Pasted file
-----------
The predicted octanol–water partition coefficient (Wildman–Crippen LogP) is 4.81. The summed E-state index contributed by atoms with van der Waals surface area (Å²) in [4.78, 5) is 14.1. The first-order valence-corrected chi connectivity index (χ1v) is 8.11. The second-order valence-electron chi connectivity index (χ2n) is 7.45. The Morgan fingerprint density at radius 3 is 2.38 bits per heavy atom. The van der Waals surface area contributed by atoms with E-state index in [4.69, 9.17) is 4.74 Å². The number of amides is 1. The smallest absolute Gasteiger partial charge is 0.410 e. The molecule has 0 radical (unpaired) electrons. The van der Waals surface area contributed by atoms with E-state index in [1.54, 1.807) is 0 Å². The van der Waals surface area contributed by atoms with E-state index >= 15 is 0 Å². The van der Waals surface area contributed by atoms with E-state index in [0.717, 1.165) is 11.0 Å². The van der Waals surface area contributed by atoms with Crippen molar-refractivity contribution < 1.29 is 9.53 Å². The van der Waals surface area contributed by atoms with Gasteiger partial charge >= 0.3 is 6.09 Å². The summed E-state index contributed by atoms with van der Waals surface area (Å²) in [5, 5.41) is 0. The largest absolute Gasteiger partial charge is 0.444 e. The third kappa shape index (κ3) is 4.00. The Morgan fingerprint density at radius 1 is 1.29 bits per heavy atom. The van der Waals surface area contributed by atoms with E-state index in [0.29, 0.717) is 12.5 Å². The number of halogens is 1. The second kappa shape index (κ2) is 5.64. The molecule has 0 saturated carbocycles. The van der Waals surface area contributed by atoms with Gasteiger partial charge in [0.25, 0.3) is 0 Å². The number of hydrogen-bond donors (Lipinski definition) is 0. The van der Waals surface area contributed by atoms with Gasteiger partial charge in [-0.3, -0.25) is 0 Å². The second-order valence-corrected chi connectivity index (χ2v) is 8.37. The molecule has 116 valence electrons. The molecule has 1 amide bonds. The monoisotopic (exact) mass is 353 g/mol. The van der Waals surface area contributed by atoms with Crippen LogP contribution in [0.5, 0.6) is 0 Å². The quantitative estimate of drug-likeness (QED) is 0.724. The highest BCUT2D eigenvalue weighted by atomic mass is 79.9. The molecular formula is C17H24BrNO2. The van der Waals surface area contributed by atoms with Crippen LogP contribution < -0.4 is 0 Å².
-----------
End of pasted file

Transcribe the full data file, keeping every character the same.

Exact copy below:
The predicted octanol–water partition coefficient (Wildman–Crippen LogP) is 4.81. The summed E-state index contributed by atoms with van der Waals surface area (Å²) in [4.78, 5) is 14.1. The first-order valence-corrected chi connectivity index (χ1v) is 8.11. The second-order valence-electron chi connectivity index (χ2n) is 7.45. The Morgan fingerprint density at radius 3 is 2.38 bits per heavy atom. The van der Waals surface area contributed by atoms with E-state index in [4.69, 9.17) is 4.74 Å². The number of amides is 1. The smallest absolute Gasteiger partial charge is 0.410 e. The molecule has 0 radical (unpaired) electrons. The van der Waals surface area contributed by atoms with E-state index in [1.54, 1.807) is 0 Å². The van der Waals surface area contributed by atoms with E-state index >= 15 is 0 Å². The van der Waals surface area contributed by atoms with E-state index in [0.717, 1.165) is 11.0 Å². The van der Waals surface area contributed by atoms with Crippen molar-refractivity contribution < 1.29 is 9.53 Å². The van der Waals surface area contributed by atoms with Gasteiger partial charge >= 0.3 is 6.09 Å². The summed E-state index contributed by atoms with van der Waals surface area (Å²) in [5, 5.41) is 0. The largest absolute Gasteiger partial charge is 0.444 e. The third kappa shape index (κ3) is 4.00. The Morgan fingerprint density at radius 1 is 1.29 bits per heavy atom. The van der Waals surface area contributed by atoms with E-state index in [0.29, 0.717) is 12.5 Å². The number of halogens is 1. The second kappa shape index (κ2) is 5.64. The molecule has 0 saturated carbocycles. The van der Waals surface area contributed by atoms with Gasteiger partial charge in [0.25, 0.3) is 0 Å². The number of hydrogen-bond donors (Lipinski definition) is 0. The van der Waals surface area contributed by atoms with Gasteiger partial charge in [-0.3, -0.25) is 0 Å². The second-order valence-corrected chi connectivity index (χ2v) is 8.37. The molecule has 116 valence electrons. The molecule has 1 amide bonds. The monoisotopic (exact) mass is 353 g/mol. The van der Waals surface area contributed by atoms with Crippen LogP contribution in [0.5, 0.6) is 0 Å². The quantitative estimate of drug-likeness (QED) is 0.724. The highest BCUT2D eigenvalue weighted by atomic mass is 79.9. The molecular formula is C17H24BrNO2. The van der Waals surface area contributed by atoms with Crippen LogP contribution < -0.4 is 0 Å².